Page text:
SAUDI Arabian barley imports in the 2022-23 marketing year appear likely to increase slightly compared to last season, but they are still expected to be significantly lower than the 10-year average. The ongoing conflict in Ukraine has drastically reduced the availability of Black Sea barley on the international market, leading to a significant increase in the global price and a reduction in demand from the world’s biggest barley importer.
According to the USDA’s Foreign Agricultural Service (FAS), barley imports are expected to be 4.5 million tonnes (Mt) in the current season, around 10pc higher than the 4.1Mt imported in the 2021-22 marketing year. This is still almost 35pc lower than the 6.9Mt imported in 2020-21, and more than 45pc lower than the 8.19Mt annual average for the preceding 10 years.
Barley shipments to Saudi Arabia were relatively buoyant in July and August, with shipping data suggesting 1.42Mt was imported, 29pc higher than the same period in 2021. An abundance of barley available to the international market and a low domestic stockpile that required replenishing are reported to have been the primary drivers. Rumours that the Saudi Government may retrospectively restore the direct barley subsidy regime it removed last year may have also boosted short-term demand.
The conjecture among the trade is that the Saudi Government might offer an importer subsidy of US$50/t if the international barley price continues to increase. The government has made such a move before. As recently as August this year, the Saudi Agricultural Fund (an agency of the Saudi Ministry of Environment, Water and Agriculture) purchased 130,000t of barley in conjunction with a local importer.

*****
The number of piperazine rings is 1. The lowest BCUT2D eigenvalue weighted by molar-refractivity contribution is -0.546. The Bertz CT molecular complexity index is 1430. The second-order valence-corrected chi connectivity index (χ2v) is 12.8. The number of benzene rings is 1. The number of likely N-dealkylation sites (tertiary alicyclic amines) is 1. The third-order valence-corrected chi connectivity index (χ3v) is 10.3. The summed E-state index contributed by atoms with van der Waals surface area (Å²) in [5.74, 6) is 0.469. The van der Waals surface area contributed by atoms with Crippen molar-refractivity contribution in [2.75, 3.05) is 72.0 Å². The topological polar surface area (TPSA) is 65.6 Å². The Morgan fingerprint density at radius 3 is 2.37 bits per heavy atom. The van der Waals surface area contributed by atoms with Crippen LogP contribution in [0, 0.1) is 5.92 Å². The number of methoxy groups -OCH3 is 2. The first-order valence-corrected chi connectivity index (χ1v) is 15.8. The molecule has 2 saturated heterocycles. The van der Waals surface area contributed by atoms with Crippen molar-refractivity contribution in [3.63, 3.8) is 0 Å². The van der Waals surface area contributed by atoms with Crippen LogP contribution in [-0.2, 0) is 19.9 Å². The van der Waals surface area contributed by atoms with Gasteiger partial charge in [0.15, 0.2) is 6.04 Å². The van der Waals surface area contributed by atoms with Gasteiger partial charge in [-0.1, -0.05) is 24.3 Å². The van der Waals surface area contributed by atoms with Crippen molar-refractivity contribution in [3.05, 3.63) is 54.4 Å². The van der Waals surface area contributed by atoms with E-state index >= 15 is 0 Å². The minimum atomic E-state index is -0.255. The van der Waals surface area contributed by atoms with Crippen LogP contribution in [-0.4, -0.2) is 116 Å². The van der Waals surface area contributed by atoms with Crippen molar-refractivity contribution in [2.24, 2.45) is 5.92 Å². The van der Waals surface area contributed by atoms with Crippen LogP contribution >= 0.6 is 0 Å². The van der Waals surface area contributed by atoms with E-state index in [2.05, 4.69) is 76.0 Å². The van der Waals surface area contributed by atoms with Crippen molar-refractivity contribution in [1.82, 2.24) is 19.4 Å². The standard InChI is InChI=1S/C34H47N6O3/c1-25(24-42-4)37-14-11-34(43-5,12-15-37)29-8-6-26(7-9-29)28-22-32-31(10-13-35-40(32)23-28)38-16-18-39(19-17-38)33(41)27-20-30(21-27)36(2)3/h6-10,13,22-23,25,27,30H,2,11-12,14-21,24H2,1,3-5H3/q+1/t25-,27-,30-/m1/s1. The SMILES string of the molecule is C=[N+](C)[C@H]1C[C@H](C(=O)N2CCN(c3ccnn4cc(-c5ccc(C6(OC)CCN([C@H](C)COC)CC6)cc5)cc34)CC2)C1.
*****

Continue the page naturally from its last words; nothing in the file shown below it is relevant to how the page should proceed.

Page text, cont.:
The barley was reportedly used to increase strategic stock reserves, compensate for supply shortages, and ensure the stability of the stockfeed supply chain. The fund was previously used to finance the import of human-consumption products such as rice and wheat during the COVID-19 pandemic.
Ahead of the privatisation of the Saudi Arabian barley import program in the first half of last year, the government implemented a new animal-feed subsidy that delivers direct monthly payments to small livestock farmers on a per-head basis. To be eligible, farmers can have a maximum of 300 animals from each of the four livestock categories: sheep, goats, camels, and cattle. With an annual budget of $320M, the monthly payments per head of livestock are $2.13 for goats and sheep, $10.67 for camels, and $16 per head for cattle.
While several plausible reasons have been voiced for the significant decrease in Saudi Arabian demand for barley, collectively, they suggest a fundamental, longer-term change in the country’s barley demand profile. The high international price has no doubt had a considerable impact. The elevated cost of stockfeed and a generational shift has seen “recreational” farmers, who only run small herds, exiting the industry.